I remember moving from Washington to Louisiana when I was 11 years old. Though we never left the U.S., transitioning from the Pacific Northwest to the Deep South was like moving to a different country. We still spoke English, but the cultural language was foreign. Gone were bike rides in the Columbia River Gorge, in were Saturdays watching LSU football.
While we eventually learned to appreciate the South for what it is, with its warm relational culture and long-standing traditions, those early years were difficult. It was hard to embrace a new culture when there were so few opportunities to share our own.
My own experience moving across the country helped me empathize with several friends in India. As a major city, Bangalore attracts Indians from across the country, including people with different languages, cultures, and traditions.
Amongst the many who move to Bangalore are two of my closest friends, Ansh and Ananya. Ansh is from Gujarat, in West India, and Ananya from Noida, which is in the North. They moved from their hometowns to Bangalore about two months before I met them and were dealing with the same homesickness I felt moving to Louisiana.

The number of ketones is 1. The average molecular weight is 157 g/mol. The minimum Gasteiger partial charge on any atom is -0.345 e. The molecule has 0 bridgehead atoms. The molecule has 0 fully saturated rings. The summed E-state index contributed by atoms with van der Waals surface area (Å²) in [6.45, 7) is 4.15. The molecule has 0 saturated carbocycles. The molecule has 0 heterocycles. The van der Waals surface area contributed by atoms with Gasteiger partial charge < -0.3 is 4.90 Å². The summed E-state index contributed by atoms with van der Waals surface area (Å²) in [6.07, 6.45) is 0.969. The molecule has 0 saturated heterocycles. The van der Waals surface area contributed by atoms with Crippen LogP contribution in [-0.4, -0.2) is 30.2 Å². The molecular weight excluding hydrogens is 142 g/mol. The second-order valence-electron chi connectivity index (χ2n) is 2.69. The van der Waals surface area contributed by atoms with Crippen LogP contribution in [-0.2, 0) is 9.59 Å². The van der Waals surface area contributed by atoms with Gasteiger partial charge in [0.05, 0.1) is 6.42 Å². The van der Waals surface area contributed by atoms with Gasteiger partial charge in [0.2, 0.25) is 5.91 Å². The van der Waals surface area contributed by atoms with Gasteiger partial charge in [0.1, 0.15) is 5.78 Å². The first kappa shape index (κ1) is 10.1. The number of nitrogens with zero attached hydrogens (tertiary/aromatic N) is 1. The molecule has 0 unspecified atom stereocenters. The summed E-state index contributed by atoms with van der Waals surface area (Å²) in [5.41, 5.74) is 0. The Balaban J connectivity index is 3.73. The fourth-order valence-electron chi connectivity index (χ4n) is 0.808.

In the end, this dynamic strengthened our friendship: they wanted to share their cultures and I was eager to learn more about different Indian beliefs and traditions.
I actually owe them my favorite night in India, when Ansh invited us to celebrate Navratri—the biggest festival in Gujarat—by going Garba dancing.
Though we never left Bangalore, the festival was like moving to a different part of India. We were immersed in Gujarati culture, with their language, food, and dance on all sides.
I have never seen Ansh happier, and his joy quickly transferred to us.
We ate, laughed, and danced into the early morning, hearts happy and smiles wide.
Homesickness hurts no matter where you go but inviting others into your culture gives joy to all.